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Conferences + Festivals

Vice Rule Britannia Pitch – Warmth, Humour, Grit and a ‘Sign of the Times’

Winning filmmaker siblings, Shelley and James Jones pitching Port Talbot: A Little Town Built on Steel (Photo courtesy of Sheffield Doc/Fest-David Chang)

Winning filmmaker siblings, Shelley and James Jones pitching Port Talbot: A Little Town Built on Steel (Photo courtesy of Sheffield Doc/Fest-David Chang)

A documentary about the Welsh steel plant threatened with closure won the Vice Rule Britannia pitch at Sheffield Doc/Fest 2016. Sibling filmmakers Shelley and Jamie Jones won £25,000 for their documentary Port Talbot: A Little Town Built on Steel focusing on a group of employees who are contemplating their futures in the face of the company’s possible closure.

On announcing the winner, George Pank who chaired the pitch event praised the film for its timeliness, ambition and intimacy. Wendie Ottewill, Vice UK’s executive producer for digital programming said that the team had ‘an incisive eye for the tone of Rule Britannia and balanced the warmth and humour we look for, with the grit required to cover this complex subject’.

Shelley and Jamie Jones pitched alongside four other teams who had been chosen from 120 entries. Wendie was accompanied on the selection panel by fellow Vice UK employees William Fairman (Senior Producer) and Rhys James (Senior Producer, Director).

Before the pitches started the team explained what would make an ideal Rule Britannia film.  Wendie explained that she was looking for great access, robust characters, humour, pathos and something that would surprise the viewer. Will added that he was looking for a film with an authentic voice that would give a unique perspective on what’s happening in the country – a ‘sign of the times’  that would spark debate.

Each filmmaking team did a short pitch, which included showing a 90 second teaser. And the panel then grilled the filmmakers, trying to find out which film best exemplified everything the Rule Britannia strand stands for.  The key focus of the questions were around ‘access and narrative’.

Port Talbot: A Little Town Built on Steel

Wendie asked the sibling team if they had secured access to anyone from the ‘other side’  i.e someone who would explain why Tata Steel has to close down to show conflicting voices in the film. William wanted to know if there was anything in the film that would show that there could be a positive future for the employees. In a similar vein, Wendie wanted to know if there would be any surprises in store in the film.

Rhys asked about the timeline of the film and was concerned that there would not be a beginning, middle and end. However, the filmmakers assuaged him on this point as a key decision in July will lie at the dramatic heart of the film.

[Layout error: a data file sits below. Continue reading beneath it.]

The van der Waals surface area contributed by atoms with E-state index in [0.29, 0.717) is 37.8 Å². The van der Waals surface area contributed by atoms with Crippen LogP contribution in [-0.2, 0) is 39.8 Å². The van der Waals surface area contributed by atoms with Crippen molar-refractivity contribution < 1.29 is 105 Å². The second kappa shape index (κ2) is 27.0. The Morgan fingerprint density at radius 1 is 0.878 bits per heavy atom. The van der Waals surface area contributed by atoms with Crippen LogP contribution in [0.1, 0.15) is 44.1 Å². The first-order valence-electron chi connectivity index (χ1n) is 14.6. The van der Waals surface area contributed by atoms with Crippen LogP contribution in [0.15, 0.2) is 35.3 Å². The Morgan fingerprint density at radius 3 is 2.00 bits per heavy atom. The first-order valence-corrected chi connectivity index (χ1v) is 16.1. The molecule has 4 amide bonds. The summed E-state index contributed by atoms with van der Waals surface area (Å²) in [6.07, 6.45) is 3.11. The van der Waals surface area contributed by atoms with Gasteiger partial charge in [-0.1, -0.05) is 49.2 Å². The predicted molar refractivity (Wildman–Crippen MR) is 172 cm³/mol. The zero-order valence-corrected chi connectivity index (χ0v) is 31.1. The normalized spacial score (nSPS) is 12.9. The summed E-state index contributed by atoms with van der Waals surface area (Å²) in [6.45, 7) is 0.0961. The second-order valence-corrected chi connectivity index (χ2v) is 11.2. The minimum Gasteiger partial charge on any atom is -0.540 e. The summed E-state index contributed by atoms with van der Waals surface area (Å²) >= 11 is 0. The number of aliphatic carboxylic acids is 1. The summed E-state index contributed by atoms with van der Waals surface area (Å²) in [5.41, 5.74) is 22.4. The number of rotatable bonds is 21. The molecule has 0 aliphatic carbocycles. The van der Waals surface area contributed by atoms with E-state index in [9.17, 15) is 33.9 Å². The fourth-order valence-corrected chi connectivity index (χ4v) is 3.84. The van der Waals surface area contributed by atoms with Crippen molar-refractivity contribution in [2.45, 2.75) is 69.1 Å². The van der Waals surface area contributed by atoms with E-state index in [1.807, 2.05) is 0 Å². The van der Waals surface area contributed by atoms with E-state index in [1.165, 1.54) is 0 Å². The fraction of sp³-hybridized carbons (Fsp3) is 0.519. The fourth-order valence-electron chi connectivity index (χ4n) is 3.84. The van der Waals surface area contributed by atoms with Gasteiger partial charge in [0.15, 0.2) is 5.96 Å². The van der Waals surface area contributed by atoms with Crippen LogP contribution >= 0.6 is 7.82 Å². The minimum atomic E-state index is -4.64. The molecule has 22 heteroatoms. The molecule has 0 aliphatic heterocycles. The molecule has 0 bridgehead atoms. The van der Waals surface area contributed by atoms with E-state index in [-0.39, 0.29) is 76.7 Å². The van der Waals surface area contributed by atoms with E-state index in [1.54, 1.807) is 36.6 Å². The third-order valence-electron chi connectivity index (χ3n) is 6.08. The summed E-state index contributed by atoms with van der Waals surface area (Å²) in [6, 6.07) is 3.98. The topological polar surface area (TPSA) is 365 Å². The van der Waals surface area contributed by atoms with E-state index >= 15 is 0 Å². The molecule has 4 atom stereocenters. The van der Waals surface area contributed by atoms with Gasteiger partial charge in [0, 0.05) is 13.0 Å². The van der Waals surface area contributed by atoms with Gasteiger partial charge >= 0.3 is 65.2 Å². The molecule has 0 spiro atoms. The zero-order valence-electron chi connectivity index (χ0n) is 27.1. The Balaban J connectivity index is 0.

Act of Hunting – Louis Leeson and Mark Young

Louis had secured access to the anti hunt activists after photographing them over a long period of time and the panel wanted to know if they would be able to secure access to the fox hunters themselves. Wendie asked how they would manage to secure access on both sides given their opposition to each other and how the narrative of the sides could be weaved together. The team explained how the film would not just pit the two groups against each other, giving an example of how an anti-hunt activist who worked as a paramedic ended up giving treatment to a fox hunter who had fallen off his horse.

Gypsy Girls – Charles Newland

Given that Charles is a member of the Gypsy community himself, the panel was interested to know whether this would affect the objectivity of the film and whether or not he would be prepared to ask the girls difficult questions. They wanted to know what Charles was curious about and what he was hoping to uncover in the film.

The panel also asked Charles if he had access to the parents of the Gypsy girls to give a different perspective on the girls’ lives.

Pleasure Boys – Alice and Emily Stein

The panel wanted to know how they got the access to the group of male strippers, what the main narrative of the film would be and what made this a Rule Britannia film, as opposed to just an access film about strippers. The filmmakers explained that it was about masculinity and the panel delved further asking whether they would try to change perceptions about strippers and if they would address how stripping has become a dying trade (which it isn’t according to the filmmakers).

Queen Muay – Raeshib Aggerwhil

Wendie asked if the film would show that the main character – a female Muslim Thai kickboxer with chronic fatigue – had a dilemma of being caught between two worlds.  She was also curious to know if the pressure to have a family would be apparent in the film. Following on from this, Rhys asked if Raeshib had access to the character’s immediate family.

The panel wanted to know what the film would be exploring in relation to the character’s chronic fatigue. For example, has she got any decisions to make re the illness? William asked what does the character want? And when she’s not in the ring what does she do, what is her personality?



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